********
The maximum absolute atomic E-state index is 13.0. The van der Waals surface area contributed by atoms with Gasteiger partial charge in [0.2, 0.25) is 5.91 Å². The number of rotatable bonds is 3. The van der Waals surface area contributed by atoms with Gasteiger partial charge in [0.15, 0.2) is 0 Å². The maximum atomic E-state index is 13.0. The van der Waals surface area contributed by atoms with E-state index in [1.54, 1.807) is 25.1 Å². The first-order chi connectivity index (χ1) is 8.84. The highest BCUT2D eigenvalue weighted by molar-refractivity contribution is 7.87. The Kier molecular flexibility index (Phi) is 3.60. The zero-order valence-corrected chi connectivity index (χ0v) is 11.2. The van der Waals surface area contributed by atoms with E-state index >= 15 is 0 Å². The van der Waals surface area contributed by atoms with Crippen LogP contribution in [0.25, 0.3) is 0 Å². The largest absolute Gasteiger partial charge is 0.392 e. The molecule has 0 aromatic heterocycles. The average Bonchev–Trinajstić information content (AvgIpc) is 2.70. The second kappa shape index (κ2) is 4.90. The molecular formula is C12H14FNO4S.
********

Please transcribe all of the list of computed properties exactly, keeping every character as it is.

The maximum absolute atomic E-state index is 13.0. The van der Waals surface area contributed by atoms with Gasteiger partial charge in [0.2, 0.25) is 5.91 Å². The number of rotatable bonds is 3. The van der Waals surface area contributed by atoms with Gasteiger partial charge in [0.15, 0.2) is 0 Å². The maximum atomic E-state index is 13.0. The van der Waals surface area contributed by atoms with E-state index in [1.54, 1.807) is 25.1 Å². The first-order chi connectivity index (χ1) is 8.84. The highest BCUT2D eigenvalue weighted by molar-refractivity contribution is 7.87. The Kier molecular flexibility index (Phi) is 3.60. The zero-order valence-corrected chi connectivity index (χ0v) is 11.2. The van der Waals surface area contributed by atoms with E-state index >= 15 is 0 Å². The van der Waals surface area contributed by atoms with Crippen LogP contribution in [0.25, 0.3) is 0 Å². The largest absolute Gasteiger partial charge is 0.392 e. The molecule has 0 aromatic heterocycles. The average Bonchev–Trinajstić information content (AvgIpc) is 2.70. The second kappa shape index (κ2) is 4.90. The molecular formula is C12H14FNO4S.